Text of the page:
There are several kinds of official records of marriages (see this earlier post), but many unofficial sources can also be useful to family historians trying to learn the name of an ancestor’s spouse or the date of a marriage. Whether or not an unofficial source’s information about a marriage is precise or complete, it can provide useful clues.
Some of these unofficial records may provide information which is not recorded in official sources. For example, a 1960 Idaho State Journal article about my aunt’s wedding reports that her sister – my mother – came from Salt Lake City, Utah, for the wedding. The article also describes the bride’s wedding dress, which may be of little genealogical consequence, but nonetheless interests some of her offspring more than half a century later.
Here are some sources to consider:
- Personal records of officiators or other participants or family members
- Family Bibles
- Newspaper announcements of engagements, weddings, and anniversaries
- Children’s birth records or announcements
- Census records
- Tax records (at least as to marital status)
- Occupational records (marital status and spouse name)
- Death records
- Military records
- Pension records
- Living relatives, within the limits of memory
- Old wedding announcements kept in that box in the attic.
Don’t neglect the World Wide Web; some of this information is now searchable online, and more recent marriages may be noted in online newsletters or web sites of towns and churches.
Marriage records are one of the oldest types of records kept by churches and governments. Their form and content vary widely from place to place and over time. They tend to be issued locally, though it is now common for them to be archived at the state or national level. In the United States weddings are performed and documented according to state law; elsewhere these matters are often regulated at the national level.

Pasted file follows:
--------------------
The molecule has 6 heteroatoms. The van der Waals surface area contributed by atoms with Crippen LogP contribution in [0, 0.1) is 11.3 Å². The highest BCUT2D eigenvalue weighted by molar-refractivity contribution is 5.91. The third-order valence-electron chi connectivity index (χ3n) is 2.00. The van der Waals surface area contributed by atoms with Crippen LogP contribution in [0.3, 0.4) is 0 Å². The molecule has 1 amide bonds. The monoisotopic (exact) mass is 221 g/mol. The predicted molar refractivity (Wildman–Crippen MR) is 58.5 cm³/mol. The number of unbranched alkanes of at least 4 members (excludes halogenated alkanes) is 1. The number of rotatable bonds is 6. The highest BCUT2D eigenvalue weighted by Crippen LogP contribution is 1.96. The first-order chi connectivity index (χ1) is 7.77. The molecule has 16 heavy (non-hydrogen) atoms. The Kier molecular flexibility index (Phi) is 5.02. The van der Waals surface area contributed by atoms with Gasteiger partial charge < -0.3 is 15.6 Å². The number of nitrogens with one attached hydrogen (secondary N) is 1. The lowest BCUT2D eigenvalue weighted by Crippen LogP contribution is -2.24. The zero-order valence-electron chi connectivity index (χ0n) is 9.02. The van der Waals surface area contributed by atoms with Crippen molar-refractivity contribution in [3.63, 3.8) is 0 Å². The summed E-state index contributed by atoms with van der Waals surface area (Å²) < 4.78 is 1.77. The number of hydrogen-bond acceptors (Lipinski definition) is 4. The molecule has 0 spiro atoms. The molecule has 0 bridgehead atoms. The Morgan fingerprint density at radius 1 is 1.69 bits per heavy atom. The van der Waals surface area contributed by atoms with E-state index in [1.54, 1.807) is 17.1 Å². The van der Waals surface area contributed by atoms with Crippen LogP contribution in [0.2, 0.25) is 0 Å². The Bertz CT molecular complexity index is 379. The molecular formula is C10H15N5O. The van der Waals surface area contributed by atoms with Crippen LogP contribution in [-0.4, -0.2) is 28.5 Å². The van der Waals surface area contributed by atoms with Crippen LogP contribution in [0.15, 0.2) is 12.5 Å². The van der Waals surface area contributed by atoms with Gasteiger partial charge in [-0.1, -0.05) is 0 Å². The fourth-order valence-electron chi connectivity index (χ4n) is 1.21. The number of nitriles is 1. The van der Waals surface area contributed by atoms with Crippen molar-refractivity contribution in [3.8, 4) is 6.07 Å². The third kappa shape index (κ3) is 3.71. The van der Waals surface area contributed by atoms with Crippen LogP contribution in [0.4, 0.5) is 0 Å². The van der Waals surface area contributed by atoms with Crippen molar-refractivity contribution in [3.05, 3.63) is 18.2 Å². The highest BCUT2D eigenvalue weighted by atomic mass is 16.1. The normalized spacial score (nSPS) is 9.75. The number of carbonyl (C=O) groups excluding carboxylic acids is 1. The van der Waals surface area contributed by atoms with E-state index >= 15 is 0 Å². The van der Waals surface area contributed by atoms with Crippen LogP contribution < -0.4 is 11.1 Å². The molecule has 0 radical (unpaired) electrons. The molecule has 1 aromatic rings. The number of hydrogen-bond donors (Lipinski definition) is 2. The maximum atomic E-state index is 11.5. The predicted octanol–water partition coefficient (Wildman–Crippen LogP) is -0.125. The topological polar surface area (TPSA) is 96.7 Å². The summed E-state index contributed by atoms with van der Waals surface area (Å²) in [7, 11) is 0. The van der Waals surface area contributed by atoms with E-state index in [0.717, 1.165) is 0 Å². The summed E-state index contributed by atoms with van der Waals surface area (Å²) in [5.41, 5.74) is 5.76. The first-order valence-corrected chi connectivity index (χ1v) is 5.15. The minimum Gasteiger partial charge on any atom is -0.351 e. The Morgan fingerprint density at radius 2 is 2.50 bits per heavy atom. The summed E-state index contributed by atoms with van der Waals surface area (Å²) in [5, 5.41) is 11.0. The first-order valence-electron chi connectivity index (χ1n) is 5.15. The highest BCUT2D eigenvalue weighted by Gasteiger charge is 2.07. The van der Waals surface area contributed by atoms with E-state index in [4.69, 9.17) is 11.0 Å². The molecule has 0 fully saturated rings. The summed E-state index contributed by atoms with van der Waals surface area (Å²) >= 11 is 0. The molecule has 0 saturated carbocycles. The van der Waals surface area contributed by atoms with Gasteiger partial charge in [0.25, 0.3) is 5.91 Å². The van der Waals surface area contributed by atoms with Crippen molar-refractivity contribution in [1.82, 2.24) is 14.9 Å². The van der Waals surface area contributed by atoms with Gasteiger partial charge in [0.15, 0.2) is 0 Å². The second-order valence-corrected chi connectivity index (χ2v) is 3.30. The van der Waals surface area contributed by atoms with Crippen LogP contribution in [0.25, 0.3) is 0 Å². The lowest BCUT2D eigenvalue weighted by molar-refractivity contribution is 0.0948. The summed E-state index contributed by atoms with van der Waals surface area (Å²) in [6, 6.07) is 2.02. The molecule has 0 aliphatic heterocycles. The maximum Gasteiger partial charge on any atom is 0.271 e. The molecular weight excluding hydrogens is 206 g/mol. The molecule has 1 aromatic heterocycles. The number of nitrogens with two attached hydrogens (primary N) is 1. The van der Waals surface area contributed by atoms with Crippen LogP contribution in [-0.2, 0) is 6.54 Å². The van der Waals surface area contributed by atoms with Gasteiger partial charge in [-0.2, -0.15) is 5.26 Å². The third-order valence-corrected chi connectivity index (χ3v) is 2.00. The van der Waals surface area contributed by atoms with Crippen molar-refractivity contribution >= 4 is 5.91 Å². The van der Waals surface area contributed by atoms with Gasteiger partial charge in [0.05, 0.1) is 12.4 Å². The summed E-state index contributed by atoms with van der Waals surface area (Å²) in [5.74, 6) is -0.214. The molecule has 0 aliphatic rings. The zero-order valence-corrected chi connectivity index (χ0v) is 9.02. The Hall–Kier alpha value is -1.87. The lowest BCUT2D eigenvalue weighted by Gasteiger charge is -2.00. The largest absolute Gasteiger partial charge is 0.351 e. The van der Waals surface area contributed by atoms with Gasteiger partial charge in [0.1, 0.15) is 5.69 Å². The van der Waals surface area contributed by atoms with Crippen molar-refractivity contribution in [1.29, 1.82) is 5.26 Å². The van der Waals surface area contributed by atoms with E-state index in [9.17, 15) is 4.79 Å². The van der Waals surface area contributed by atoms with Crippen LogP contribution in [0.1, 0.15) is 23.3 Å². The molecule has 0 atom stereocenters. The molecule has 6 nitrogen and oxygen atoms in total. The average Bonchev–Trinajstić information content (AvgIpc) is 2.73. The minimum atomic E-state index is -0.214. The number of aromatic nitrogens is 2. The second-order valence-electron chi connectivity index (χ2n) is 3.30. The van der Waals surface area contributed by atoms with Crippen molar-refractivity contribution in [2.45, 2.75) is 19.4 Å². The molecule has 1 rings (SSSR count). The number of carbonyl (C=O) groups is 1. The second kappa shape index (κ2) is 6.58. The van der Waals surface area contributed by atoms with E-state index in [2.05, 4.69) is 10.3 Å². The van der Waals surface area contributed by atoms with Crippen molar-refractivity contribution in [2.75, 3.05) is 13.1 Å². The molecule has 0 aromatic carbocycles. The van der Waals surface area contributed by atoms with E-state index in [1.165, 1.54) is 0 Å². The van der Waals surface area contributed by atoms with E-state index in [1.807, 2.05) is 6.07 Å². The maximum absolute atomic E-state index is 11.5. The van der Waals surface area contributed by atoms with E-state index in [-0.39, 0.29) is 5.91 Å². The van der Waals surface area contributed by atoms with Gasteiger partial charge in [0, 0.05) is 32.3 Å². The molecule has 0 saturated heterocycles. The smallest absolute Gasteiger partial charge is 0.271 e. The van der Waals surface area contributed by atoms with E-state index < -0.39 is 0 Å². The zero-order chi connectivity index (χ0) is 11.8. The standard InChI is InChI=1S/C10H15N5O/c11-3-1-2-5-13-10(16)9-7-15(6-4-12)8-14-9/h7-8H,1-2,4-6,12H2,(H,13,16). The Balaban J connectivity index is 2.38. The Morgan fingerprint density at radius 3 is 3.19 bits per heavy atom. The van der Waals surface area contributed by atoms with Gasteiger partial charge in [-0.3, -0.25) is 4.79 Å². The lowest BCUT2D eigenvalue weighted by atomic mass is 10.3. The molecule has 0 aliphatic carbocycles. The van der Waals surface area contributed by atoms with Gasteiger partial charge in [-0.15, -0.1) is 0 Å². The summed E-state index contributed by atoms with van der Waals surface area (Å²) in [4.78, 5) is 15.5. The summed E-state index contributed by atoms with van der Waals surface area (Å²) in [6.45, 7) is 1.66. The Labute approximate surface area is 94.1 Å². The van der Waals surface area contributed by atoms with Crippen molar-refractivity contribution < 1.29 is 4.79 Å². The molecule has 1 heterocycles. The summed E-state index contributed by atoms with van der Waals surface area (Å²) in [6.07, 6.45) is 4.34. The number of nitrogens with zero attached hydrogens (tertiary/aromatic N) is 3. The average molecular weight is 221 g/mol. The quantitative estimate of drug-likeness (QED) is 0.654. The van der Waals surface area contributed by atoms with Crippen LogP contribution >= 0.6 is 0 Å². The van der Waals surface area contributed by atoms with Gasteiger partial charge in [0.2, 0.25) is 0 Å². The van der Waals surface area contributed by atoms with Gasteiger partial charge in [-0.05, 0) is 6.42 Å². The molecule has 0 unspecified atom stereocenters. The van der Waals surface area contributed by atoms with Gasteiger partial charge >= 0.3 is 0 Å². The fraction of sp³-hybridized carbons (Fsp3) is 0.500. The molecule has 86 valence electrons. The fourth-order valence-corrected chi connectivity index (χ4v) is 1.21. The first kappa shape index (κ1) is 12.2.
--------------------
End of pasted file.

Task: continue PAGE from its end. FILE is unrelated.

Marriage records usually contain the full names of the bride and groom, though some early official records of marriages in some places named only the husband. They may include several dates, of which the wedding date — the date the ceremony was performed — is preferred for genealogical purposes. Lacking that date, you may have to settle for the license date, bond date, recording date, or another relevant date. (Tip: In many marriage record formats, it’s easy to mistake one of these dates for another, and the actual wedding date is not the most obvious date. Use caution!)
Official marriage records may also contain:
The holiday season provides excellent opportunities to commit small acts of family history. With just a little effort, we can learn new things about people in our family trees.
People we know, even family members with whom we’ve lived, have sides we may not see or consider. These are facets of their personalities or experience which enrich our sense of who they are or were, if we can discover them through some act of family history.
Consider, for example, my first grade teacher, Miss Keller. (The name is changed to protect her, in case she’s more innocent than we thought at the time.) Miss Keller was mean. She yelled at us. She punished the whole class for the minor offenses of one or two students, which is as quick a way to pique a child’s sense of injustice as any. She also taught us to count in German.
Tags: family history, Genealogy, holidays, memories, Newspapers, reunions
Posted in Feature Article, Genealogical Tips, Genealogy News, Tips, Tricks, Genealogy in 15 Minutes, Holiday, Interviews, Newsletter, Success Story, Tips, Youth doing family history | 3 Comments »
I have been trying to think of how best to get my children excited about genealogy for a while now. I long assumed they were much too young, and I would worry about it when they were older. Teenagers, maybe? I have since realized they are more than ready now.
I first realized it two years ago, when my three year old brought home a family tree he had made in preschool. It started with him and included me, my husband, his brother and “the baby.” At the time, I was pregnant but hadn’t announced it outside the family. The family tree project forced an announcement, since the preschool teacher was also my next-door neighbor.
This week I decided to make another family tree with my boys. To make it more interesting, we would mostly focus on my sons’ namesakes. My older son, now seven, is named after his father and grandfather. My five year old is named for two of his great-grandfathers.